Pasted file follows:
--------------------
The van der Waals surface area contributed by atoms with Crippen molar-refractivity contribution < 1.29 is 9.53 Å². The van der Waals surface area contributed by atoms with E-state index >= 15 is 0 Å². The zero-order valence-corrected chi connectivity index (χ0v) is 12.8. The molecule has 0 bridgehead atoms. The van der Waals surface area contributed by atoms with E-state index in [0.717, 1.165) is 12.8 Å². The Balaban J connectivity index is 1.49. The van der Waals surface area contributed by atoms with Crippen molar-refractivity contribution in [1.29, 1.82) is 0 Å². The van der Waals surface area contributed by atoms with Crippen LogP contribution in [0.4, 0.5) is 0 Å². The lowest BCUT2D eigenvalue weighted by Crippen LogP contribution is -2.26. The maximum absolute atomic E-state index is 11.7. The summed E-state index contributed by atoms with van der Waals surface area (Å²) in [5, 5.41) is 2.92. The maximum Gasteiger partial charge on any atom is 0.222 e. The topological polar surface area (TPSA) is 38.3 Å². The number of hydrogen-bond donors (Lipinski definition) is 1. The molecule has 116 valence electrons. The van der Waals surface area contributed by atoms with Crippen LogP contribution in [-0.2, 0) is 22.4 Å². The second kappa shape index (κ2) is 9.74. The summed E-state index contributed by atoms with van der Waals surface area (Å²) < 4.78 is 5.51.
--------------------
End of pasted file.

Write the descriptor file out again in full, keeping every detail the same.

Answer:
The van der Waals surface area contributed by atoms with Crippen molar-refractivity contribution < 1.29 is 9.53 Å². The van der Waals surface area contributed by atoms with E-state index >= 15 is 0 Å². The zero-order valence-corrected chi connectivity index (χ0v) is 12.8. The molecule has 0 bridgehead atoms. The van der Waals surface area contributed by atoms with E-state index in [0.717, 1.165) is 12.8 Å². The Balaban J connectivity index is 1.49. The van der Waals surface area contributed by atoms with Crippen molar-refractivity contribution in [1.29, 1.82) is 0 Å². The van der Waals surface area contributed by atoms with Crippen LogP contribution in [0.4, 0.5) is 0 Å². The lowest BCUT2D eigenvalue weighted by Crippen LogP contribution is -2.26. The maximum absolute atomic E-state index is 11.7. The summed E-state index contributed by atoms with van der Waals surface area (Å²) in [5, 5.41) is 2.92. The maximum Gasteiger partial charge on any atom is 0.222 e. The topological polar surface area (TPSA) is 38.3 Å². The number of hydrogen-bond donors (Lipinski definition) is 1. The molecule has 116 valence electrons. The van der Waals surface area contributed by atoms with Crippen LogP contribution in [-0.2, 0) is 22.4 Å². The second kappa shape index (κ2) is 9.74. The summed E-state index contributed by atoms with van der Waals surface area (Å²) < 4.78 is 5.51.